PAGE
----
The Michelin guide was founded in 1900 by brothers Andre and Edouard Michelin as a way to encourage drivers to take more road trips. It included maps and recommendations on where to sleep, fuel up, and eat. The hope was that it would encourage people to put more wear on their cars and thus buy more tires from their company. Today, restaurants covet Michelin stars. Even a single star is a tremendous honor as it denotes a quality restaurant. Excellent restaurants are awarded two stars, and the crème de la crème receive three-stars. Despite France’s reputation for fine food and it being the home of the Michelin guide, France’s 600 odd starred restaurants only put it in second place. The most Michelin star restaurants can actually be found in Japan, which has around 225 of them located in Tokyo alone, so foodies are sure to be heaven when visiting the Land of the Rising Sun.
Peter Lyon of Forbes: As I researched the background for this story, I was surprised to learn that both France and Japan—at 25 restaurants each—have the same number of 3-star establishments. But look deeper into the figures and you see that while Paris has a total of 134 stars, it is Tokyo that holds the title of the world’s most highly awarded city with 304 stars. The late celebrity chef and host of CNN’s Parts Unknown, Anthony Bourdain, once said of Japan, “The first time I came here, it was a transformative experience. It was like taking acid for the first time, meaning ‘What do I do now that I see the whole world [of food] in a different way?’” I must say that as a 30-year plus veteran of life in Japan, I mirror his food experiences. My sense of taste is far more acute and heightened having lived here for three decades.
How do the Japanese feel about this new found attention?
But many Tokyoites grumbled that the guide gave high ratings to unremarkable restaurants, prompting wide speculation that the large number of stars was just a marketing ploy.
“Anybody who knows restaurants in Tokyo knows that these stars are ridiculous,” said Toru Kenjo, president of Gentosha publishing house, whose men’s fashion magazine, Goethe, published a lengthy critique of the Tokyo guide last month. “Michelin has debased its brand. It won’t sell as well here in the future.”
I tend to agree with Kenjo san. I don’t think the average so called “gourmet” customer understands the Japanese cuisine, its subtleties, and the reasons why things are done a certain way. For instance, the layer of daikon “grass” that sits under your place of sashimi is almost an art form. Chefs in training take months to master the proper method to make the “grass”, so that it not only has the right texture, but also the proper sheen, so that it glistens under the sashimi. Most people pay no attention to this when they order and eat a plate of sashimi.
The artistry of a Japanese chef extends well beyond sushi and sashimi, or the dreaded teppan yaki side show. Even fairly obvious cooking methods require skills beyond most every day kitchen experts. The tempura chef must have all the ingredient s at the proper temperature to handle the hot oil. The broth for the ramen may have been handed down for several generations. The apprenticeship in a Japanese kitchen is a time honored and important tradition.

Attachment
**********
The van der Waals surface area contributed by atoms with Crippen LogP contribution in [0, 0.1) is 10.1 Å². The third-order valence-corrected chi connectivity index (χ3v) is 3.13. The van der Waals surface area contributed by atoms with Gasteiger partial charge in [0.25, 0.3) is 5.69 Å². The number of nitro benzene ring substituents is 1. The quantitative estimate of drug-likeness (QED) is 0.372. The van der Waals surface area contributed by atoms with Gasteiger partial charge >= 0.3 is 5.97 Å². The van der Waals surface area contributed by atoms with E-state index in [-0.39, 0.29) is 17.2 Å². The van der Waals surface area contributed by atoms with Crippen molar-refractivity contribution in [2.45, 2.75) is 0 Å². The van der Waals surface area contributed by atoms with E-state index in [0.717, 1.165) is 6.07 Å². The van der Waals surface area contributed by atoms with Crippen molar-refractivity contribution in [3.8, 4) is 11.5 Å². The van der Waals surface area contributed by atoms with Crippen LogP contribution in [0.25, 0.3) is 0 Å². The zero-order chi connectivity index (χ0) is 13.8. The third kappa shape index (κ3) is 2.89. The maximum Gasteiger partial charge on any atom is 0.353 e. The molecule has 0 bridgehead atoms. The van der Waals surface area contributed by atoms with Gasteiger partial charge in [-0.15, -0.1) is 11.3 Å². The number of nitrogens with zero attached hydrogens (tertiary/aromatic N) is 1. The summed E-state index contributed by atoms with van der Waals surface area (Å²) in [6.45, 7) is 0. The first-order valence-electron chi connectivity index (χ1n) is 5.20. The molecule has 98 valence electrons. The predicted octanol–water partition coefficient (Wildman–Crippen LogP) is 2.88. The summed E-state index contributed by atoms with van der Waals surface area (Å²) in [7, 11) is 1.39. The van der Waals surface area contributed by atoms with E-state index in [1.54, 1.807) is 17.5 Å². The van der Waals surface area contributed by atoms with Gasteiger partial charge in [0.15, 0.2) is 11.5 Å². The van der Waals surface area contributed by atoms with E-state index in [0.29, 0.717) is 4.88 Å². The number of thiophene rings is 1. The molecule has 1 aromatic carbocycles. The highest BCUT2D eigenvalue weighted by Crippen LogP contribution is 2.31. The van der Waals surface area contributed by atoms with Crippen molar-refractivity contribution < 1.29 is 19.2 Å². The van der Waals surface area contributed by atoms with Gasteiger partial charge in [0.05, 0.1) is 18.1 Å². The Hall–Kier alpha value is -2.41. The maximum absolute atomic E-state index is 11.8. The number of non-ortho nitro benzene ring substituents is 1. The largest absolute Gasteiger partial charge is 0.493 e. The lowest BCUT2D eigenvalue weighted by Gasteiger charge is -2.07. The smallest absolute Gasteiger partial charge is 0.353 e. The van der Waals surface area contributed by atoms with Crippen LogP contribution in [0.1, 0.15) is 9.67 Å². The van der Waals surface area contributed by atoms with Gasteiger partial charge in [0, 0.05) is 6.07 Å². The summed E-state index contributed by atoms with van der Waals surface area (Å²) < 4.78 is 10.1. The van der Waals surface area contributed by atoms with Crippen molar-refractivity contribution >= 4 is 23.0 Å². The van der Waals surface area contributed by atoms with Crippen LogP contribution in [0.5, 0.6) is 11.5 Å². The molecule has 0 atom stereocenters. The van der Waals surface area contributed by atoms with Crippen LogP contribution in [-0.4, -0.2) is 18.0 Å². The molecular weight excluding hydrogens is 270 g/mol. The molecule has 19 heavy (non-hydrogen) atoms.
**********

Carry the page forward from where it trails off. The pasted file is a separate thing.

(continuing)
And yes, I am sure the French has similar rules and procedures. But we have been exposed to them for centuries. Thanks to Julia Child, we can all prepare French food.
I have been fortunate to have dinner at one kaiseki restaurant in Los Angles, with two Michelin stars. With our relatives from Ohio, we enjoyed a lovely evening at n/naka in central Los Angeles. Kaiseki is a traditional multi course Japanese dinner, consisting of up to sixteen courses, along with an optional sake flight. She offers thirteen courses at $275 per person.
Los Angeles-born chef, Niki Nakayama, is a proud pioneer in the modern kaiseki tradition, yet she’s humble enough to remain a constant in her dining room, checking in on each guest to ensure their every comfort. In this way, the much-lauded restaurant feels utterly personal, as though for this moment in time, you are the only diner that matters. Set in an attractive and neutral-toned dining room, the space holds a devoted, almost cult-like reverence. It makes sense: guests don’t want to miss a morsel of Chef Nakayama’s genius. Her clever creations are delightfully unbound by Japanese tradition.
If you are ever fortunate enough to see a master chef in action, at home in your own kitchen, you will marvel at what he or she can do. A refrigerator filled with nothing but odds and ends, leftovers, and wilted greens can be transformed into a gourmet dinner in minutes. It is truly a work of genius and creativity.
That said, I can’t wait for my next trip to Japan, maybe in 2021.
My personal thanks to Jon, Olive, and Shinsuke.